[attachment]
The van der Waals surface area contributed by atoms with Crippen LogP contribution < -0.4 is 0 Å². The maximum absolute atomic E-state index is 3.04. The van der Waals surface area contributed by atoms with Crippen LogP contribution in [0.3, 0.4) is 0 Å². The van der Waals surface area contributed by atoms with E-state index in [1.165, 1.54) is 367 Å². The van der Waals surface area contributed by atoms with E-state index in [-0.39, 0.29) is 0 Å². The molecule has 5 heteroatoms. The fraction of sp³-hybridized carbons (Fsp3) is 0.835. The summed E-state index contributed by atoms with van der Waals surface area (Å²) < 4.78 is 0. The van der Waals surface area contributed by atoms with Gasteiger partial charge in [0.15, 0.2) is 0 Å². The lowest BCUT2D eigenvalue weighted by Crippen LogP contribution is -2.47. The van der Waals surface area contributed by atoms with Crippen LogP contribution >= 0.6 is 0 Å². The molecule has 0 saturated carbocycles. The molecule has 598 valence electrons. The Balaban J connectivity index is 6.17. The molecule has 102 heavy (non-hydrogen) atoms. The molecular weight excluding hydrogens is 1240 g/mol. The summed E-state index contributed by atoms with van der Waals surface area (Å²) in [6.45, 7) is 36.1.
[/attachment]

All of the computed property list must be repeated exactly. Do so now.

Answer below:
The van der Waals surface area contributed by atoms with Crippen LogP contribution < -0.4 is 0 Å². The maximum absolute atomic E-state index is 3.04. The van der Waals surface area contributed by atoms with Crippen LogP contribution in [0.3, 0.4) is 0 Å². The van der Waals surface area contributed by atoms with E-state index in [1.165, 1.54) is 367 Å². The van der Waals surface area contributed by atoms with E-state index in [-0.39, 0.29) is 0 Å². The molecule has 5 heteroatoms. The fraction of sp³-hybridized carbons (Fsp3) is 0.835. The summed E-state index contributed by atoms with van der Waals surface area (Å²) < 4.78 is 0. The van der Waals surface area contributed by atoms with Gasteiger partial charge in [0.15, 0.2) is 0 Å². The lowest BCUT2D eigenvalue weighted by Crippen LogP contribution is -2.47. The van der Waals surface area contributed by atoms with Crippen LogP contribution >= 0.6 is 0 Å². The molecule has 0 saturated carbocycles. The molecule has 598 valence electrons. The Balaban J connectivity index is 6.17. The molecule has 102 heavy (non-hydrogen) atoms. The molecular weight excluding hydrogens is 1240 g/mol. The summed E-state index contributed by atoms with van der Waals surface area (Å²) in [6.45, 7) is 36.1.